Zen in the art of archery by Eugen Herrigel

This book is one the shortest books, yet helpful and insightful, I’ve ever read. It is about Zen and it is about Archery. It is also about how the two go together in creating an awareness of the moment that is beyond words. Things, in general and in particular, begin appearing a lot simpler and natural after taking in what Eugene Herrigel says. And the way he says is accessible enough to keep you going.

Camera lucida : reflections on photography by Roland Barthes

This is one other short(er) book, but so intense and powerful that every paragraph could be developed into pages. In Camera Lucida, Roland Barthes talks about his own system of viewing and interpreting photography, beauty, history. It is both playful and academic and it explains things that are not easily explained, like why we get emotionally involved when looking at a photograph.

L’ećume des jours (translation: Froth of the Daydream) by Boris Vian

L’ećume des jours is a novel for the French speakers, only because it is in French, not because the story wouldn’t survive a broader audience. I, personally, read it in a different language and loved it. The images described in the book are so powerful and visual that they transcend language. Reading it in French might add some nuances to the strange and creative ways of telling Colin and Chloe’s story.

Malcolm X – Directed by Spike Lee

Based on The autobiography of Malcolm X, Malcolm X is a movie directed by Spike Lee. It truly embodies both historical accuracies and the director’s admiration for the person that Malcolm X was. The story is brought to life by Denzel Washington, Spike Lee’s fetish actor, and probably the best choice for playing this character.

Bubba Ho-tep

I postponed watching this movie, because it seemed to have that silly and distasteful air some movies have. But it is not distasteful, nor silly. It is the story of an old “Elvis”, who may or may not be the Real Elvis, and a black old man (Ossie Davis) who thinks he is JFK, in fighting an Egyptian mummy trying to steal some souls. And as “Elvis” says: Ask not what your rest home can do for you. Ask what you can do for your rest home.

Tommy DeFrantz Discusses Kake Walk

Tuesday, September 21st, 2010

Kake Walks and Dance Competitions: Race and Performance in American Popular Culture

Monday, October 4, 2010
7:00 PM – Royall Tyler Theatre

Dr. Thomas DeFrantz

Former Alvin Ailey dancer and MIT Professor of Music, Theater Arts, Comparative Media Studies, and Women’s and Gender Studies Dr. Thomas DeFrantz will situate UVM’s Kake Walk in the broader context of American performance history. His most recent book is titled //Dancing Many Drums: Excavations in African American Dance and Dancing//. His most recent creative works include /Queer Theory! An Academic Travesty/ commissioned by the Theater Offensive of Boston and the Flynn Center for the Arts & “CANE,” an immersive environment dance theater experience that explores black sharecropping after the Civil War. He created historical choreography, including a Juba Dance, for the second iteration of the New York History Workshop’s award-winning exhibition /Slavery in New York/ on display at the New York Historical Foundation since 2007.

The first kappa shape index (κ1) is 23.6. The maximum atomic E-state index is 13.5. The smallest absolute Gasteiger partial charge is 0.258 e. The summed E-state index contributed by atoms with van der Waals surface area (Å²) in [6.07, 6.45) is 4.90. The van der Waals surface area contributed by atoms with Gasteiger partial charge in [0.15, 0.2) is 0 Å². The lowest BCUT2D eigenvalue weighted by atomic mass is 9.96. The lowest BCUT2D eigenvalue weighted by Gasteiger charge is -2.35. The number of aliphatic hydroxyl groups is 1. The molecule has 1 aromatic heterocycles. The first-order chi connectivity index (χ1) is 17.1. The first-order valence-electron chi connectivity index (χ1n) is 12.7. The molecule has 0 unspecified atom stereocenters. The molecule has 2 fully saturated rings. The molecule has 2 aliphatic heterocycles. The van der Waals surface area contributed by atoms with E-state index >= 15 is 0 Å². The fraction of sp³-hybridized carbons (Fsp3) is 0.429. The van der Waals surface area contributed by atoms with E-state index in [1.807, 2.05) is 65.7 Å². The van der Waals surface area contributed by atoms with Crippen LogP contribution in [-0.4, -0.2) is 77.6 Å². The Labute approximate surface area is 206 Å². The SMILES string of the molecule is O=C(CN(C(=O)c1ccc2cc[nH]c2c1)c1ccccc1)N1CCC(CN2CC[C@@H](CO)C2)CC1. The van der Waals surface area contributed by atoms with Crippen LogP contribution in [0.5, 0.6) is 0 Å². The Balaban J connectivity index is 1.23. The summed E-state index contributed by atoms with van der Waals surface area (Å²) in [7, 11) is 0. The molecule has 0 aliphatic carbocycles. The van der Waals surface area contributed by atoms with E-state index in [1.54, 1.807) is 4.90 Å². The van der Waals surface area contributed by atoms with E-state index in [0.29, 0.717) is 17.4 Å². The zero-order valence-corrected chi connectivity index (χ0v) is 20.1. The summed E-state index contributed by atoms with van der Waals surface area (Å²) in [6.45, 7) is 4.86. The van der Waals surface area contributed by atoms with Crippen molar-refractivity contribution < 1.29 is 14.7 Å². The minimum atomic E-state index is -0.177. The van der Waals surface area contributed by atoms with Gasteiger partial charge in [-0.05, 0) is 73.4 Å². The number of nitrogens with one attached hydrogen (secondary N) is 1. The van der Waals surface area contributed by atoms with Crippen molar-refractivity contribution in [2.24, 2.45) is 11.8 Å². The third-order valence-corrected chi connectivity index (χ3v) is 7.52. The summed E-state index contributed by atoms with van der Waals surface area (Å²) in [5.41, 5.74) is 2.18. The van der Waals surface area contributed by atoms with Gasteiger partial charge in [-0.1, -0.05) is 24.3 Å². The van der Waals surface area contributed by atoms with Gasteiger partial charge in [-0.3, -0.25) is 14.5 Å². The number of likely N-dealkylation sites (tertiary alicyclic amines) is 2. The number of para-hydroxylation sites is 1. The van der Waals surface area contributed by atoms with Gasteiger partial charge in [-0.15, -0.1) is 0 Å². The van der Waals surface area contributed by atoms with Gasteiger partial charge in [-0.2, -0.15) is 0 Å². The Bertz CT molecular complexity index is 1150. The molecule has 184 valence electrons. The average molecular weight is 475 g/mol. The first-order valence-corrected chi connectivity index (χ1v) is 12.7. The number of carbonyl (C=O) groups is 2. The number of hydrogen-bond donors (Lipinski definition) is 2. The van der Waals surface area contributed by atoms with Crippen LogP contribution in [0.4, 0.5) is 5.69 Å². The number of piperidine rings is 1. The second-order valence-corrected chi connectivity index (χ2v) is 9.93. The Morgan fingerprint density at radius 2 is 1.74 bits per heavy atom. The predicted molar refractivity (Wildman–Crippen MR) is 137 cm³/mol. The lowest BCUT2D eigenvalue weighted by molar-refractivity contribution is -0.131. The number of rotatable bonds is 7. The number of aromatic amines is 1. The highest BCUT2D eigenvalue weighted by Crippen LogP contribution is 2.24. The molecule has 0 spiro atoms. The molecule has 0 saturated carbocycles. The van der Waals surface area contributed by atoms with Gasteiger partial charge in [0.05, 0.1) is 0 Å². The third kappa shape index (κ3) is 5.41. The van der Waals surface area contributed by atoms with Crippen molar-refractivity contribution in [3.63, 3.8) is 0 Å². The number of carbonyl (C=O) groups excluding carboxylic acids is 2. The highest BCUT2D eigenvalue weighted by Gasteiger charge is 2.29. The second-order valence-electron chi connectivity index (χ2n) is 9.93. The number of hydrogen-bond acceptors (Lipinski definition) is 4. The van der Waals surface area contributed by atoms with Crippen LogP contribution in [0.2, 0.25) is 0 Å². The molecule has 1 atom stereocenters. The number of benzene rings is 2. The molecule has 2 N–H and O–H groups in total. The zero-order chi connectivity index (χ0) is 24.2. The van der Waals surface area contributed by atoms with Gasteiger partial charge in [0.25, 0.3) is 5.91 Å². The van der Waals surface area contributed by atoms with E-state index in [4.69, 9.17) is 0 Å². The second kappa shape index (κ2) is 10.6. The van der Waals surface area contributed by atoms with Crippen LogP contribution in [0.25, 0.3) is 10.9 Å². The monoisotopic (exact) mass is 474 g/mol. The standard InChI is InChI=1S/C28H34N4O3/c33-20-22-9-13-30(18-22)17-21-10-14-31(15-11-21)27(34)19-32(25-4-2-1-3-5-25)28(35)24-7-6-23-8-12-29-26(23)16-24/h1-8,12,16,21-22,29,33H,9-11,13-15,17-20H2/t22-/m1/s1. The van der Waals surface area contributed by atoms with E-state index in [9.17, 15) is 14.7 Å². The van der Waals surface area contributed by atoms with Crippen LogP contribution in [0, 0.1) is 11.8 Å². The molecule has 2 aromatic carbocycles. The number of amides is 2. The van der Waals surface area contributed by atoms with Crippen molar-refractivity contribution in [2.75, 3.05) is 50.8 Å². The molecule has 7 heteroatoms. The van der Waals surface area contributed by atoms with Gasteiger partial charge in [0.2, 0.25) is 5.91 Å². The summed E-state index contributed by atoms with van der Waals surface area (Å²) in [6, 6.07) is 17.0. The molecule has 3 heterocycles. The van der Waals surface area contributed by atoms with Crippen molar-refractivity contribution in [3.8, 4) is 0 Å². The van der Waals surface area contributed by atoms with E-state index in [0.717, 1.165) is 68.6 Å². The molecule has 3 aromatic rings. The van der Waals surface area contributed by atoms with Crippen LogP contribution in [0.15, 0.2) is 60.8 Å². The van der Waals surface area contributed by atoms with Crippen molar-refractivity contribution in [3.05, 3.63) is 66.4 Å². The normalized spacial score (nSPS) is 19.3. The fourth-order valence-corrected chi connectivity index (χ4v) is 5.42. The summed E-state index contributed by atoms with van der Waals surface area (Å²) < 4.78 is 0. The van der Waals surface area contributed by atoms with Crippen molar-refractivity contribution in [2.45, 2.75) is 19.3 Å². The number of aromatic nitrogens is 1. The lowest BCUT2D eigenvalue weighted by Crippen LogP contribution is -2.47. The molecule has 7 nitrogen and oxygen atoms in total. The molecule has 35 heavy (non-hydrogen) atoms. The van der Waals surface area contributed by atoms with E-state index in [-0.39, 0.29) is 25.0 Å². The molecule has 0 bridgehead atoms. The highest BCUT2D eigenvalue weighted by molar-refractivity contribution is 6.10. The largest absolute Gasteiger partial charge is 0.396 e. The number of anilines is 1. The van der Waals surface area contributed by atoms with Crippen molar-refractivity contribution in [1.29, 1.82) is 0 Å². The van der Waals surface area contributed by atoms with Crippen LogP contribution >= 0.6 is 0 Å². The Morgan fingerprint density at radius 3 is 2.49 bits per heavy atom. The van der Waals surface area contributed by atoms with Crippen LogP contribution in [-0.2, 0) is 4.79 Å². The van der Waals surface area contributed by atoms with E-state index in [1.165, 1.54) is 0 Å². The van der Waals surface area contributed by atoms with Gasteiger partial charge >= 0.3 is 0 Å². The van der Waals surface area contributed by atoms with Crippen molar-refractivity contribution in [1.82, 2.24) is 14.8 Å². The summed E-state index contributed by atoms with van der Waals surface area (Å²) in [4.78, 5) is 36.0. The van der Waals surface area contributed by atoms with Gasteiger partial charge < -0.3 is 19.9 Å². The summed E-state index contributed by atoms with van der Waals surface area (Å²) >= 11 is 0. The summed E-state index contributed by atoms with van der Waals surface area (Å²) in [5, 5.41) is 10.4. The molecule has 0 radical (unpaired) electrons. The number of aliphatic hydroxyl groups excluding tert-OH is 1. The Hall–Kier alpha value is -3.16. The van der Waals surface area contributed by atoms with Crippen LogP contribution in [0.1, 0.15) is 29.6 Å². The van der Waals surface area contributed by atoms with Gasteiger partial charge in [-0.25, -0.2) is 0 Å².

Part of the launch announcing Kake Walk at UVM, the newest digital collection from the Center for Digital Initiatives.

UVM’s Kake Walk, a synchronized dance competition during the annual Winter Carnival, featured fraternity brothers in blackface and kinky wigs high-stepping to the tune “Cotton Babes.” The event, abolished in 1969, occupies a controversial position in the university’s institutional memory; it is, for some, a hallowed tradition and for others, overt racism.

To read more about student contributions to the digital collection, see this recent story in UVM Today.

Bamboozled, Kake Walk, & Blackface

Wednesday, September 1st, 2010

BAMBOOZLED the movie

KAKE WALK the tradition

BLACKFACE the issue

Join us as we examine blackface and UVM’s once popular minstrel tradition Kake Walk through a film screening of Spike Lee’s Bamboozled. A pre-screening presentation will include a brief history of Kake Walk, an exploration of racist visual vocabulary, and a look at the resurgence of these themes. A discussion will follow the film.

7:00 PM – THURSDAY, SEPTEMBER 16, 2010 – Lafayette 108

Organized by the Center for Digital Initiatives, the Fleming Museum, and the Center for Cultural Pluralism. The CDI’s forthcoming collection Kake Walk at UVM will featured digitized archival material, and will launch on September 16th.